The Czech Cultural Centre in London is gearing up for a big event this weekend – an exhibition of visual art by the Czech-born artist Kateřina Šedá called from Morning till Night. I asked the head of the centre, Ladislav Pflimpfl, who was on a brief visit to Prague this week, what it is all about and what else is in the pipeline for fans of Czech art this autumn.
“This Saturday - between St. Paul’s Cathedral and Tate Modern - Kateřina Šedá, a Czech visual artist is orchestrating a project where 80 villagers from a small Moravian village are going to move along the virtual boundaries of their village that is drawn on the pavement between St. Paul’s and Tate Modern and will follow their daily routines from the village. They will be surrounded by local professional and amateur artists who are going to paint the village. The project was commissioned by Tate modern and is supported by a number of partners including Kateřina’s Italian gallery. This is the fourth subsequent year that Kateřina has a project in the UK and that of course attracts the attention of the media, people from Tate Modern, people who follow visual arts.”
What kind of people come to your gallery and what are they most interested in?
“Well, because they are Londoners they are spoilt for choice, they are interested in something that is cutting-edge, that is new, that is engaging, that is inter-active, that is really worth a visit. The public we are working with are people who want to see events that are internationally competitive – things that are new – and it does not matter whether it is Czech contemporary art or central European – if you bring a theme and artist who has something to say - something that is recognizable on the London scene or within the UK you are going to get people who areolymijsky interested.”
So who are the cutting-edge Czech artists who have managed to evoke interest in London?
“That is the subject of our continuous interest and research. I already mentioned Kateřina Šedá, but there are other artists who are doing really well. We have six or seven artists who represent a new generation of young Czech artists who are now living and working in London. We have Tereza Bušková, who recently graduated from the Royal College of Arts, we have the graffiti artist Masker, another artists who is doing really well is Jakub Hošek, there is Hynek Martinec who settled here following his success at the BP Portrait Award. A number of artists are doing really well though I suspect they are not yet recognized in the Czech Republic, because they seem to be almost completely cut off from their roots, they do not seem to feel the need to keep in touch, they are developing their own artistic expression, they have their own contacts they are making a name for themselves here and I really appreciate the fact that they have the energy and ambition to make it on their own in London – so we like watching them and, whenever we can, working with them.”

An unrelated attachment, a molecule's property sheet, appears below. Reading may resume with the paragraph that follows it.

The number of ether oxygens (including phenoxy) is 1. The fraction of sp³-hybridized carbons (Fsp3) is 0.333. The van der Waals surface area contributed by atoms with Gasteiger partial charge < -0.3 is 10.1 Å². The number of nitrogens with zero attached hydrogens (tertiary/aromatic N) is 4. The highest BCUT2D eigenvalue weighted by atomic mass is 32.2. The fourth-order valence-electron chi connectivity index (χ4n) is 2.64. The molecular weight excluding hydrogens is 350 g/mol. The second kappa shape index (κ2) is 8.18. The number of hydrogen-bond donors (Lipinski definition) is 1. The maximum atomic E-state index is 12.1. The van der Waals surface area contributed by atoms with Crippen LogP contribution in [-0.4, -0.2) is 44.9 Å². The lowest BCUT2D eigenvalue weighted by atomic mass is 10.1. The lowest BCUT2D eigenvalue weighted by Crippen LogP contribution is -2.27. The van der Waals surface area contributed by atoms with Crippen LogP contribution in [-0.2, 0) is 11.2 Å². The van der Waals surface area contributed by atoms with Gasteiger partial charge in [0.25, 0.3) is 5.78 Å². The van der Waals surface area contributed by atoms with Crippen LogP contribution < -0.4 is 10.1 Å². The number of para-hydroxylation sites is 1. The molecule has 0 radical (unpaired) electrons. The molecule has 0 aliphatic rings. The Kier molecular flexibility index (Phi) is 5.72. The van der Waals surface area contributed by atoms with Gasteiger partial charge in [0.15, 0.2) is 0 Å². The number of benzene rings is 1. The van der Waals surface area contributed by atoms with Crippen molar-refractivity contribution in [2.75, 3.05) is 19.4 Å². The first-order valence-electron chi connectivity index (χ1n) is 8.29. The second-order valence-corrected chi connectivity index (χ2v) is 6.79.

So what’s in the pipeline for the immediate future – what would you highlight as really worth seeing?
“One of the really popular events is our annual Film and Performing Arts Festival called Made in Prague regularly hosted by the Riverside Studios in Hammersmith. For people who are professionally interested in Czech art then there is the Hunt Kastner gallery at the Frieze Art Fair. Jiří Kovanda is coming to the gallery in Birmingham and if I can invite everyone to something really big – then look forward to the Olympics, because the Czech centre is working with the Czech Olympic Committee and other partners on a large cultural season that will celebrate the games and culture. The Czech Olympic House will be hosted by Islington – a very trendy, off-central place – with exhibitions, screenings, studio visits, exhibitions of Czech architecture, design, live concerts. It will be our largest undertaking in 10 years.”
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